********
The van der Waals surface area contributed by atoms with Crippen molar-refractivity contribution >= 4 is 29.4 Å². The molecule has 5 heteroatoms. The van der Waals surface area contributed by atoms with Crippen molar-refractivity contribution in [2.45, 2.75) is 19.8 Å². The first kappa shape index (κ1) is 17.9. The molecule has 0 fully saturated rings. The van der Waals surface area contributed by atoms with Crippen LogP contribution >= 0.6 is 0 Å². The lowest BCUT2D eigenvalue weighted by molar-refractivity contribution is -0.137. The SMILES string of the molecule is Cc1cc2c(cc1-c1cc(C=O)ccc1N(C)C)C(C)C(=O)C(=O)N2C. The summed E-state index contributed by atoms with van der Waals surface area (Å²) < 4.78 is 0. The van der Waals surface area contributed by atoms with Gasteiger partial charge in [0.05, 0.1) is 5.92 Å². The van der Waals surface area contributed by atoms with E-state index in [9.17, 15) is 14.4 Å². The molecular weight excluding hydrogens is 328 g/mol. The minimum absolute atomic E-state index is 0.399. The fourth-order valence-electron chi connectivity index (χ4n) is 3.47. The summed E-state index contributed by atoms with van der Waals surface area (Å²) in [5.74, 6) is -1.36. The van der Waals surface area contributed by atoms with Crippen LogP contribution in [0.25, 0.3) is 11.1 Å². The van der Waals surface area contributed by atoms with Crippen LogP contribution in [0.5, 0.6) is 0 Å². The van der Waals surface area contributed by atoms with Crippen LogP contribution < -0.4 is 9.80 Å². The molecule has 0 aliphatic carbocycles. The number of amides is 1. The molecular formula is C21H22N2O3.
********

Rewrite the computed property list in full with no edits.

The van der Waals surface area contributed by atoms with Crippen molar-refractivity contribution >= 4 is 29.4 Å². The molecule has 5 heteroatoms. The van der Waals surface area contributed by atoms with Crippen molar-refractivity contribution in [2.45, 2.75) is 19.8 Å². The first kappa shape index (κ1) is 17.9. The molecule has 0 fully saturated rings. The van der Waals surface area contributed by atoms with Crippen LogP contribution >= 0.6 is 0 Å². The lowest BCUT2D eigenvalue weighted by molar-refractivity contribution is -0.137. The SMILES string of the molecule is Cc1cc2c(cc1-c1cc(C=O)ccc1N(C)C)C(C)C(=O)C(=O)N2C. The summed E-state index contributed by atoms with van der Waals surface area (Å²) < 4.78 is 0. The van der Waals surface area contributed by atoms with Gasteiger partial charge in [0.05, 0.1) is 5.92 Å². The van der Waals surface area contributed by atoms with E-state index in [9.17, 15) is 14.4 Å². The molecular weight excluding hydrogens is 328 g/mol. The minimum absolute atomic E-state index is 0.399. The fourth-order valence-electron chi connectivity index (χ4n) is 3.47. The summed E-state index contributed by atoms with van der Waals surface area (Å²) in [5.74, 6) is -1.36. The van der Waals surface area contributed by atoms with Crippen LogP contribution in [0.25, 0.3) is 11.1 Å². The van der Waals surface area contributed by atoms with Crippen LogP contribution in [0.5, 0.6) is 0 Å². The van der Waals surface area contributed by atoms with Crippen LogP contribution < -0.4 is 9.80 Å². The molecule has 0 aliphatic carbocycles. The number of amides is 1. The molecular formula is C21H22N2O3.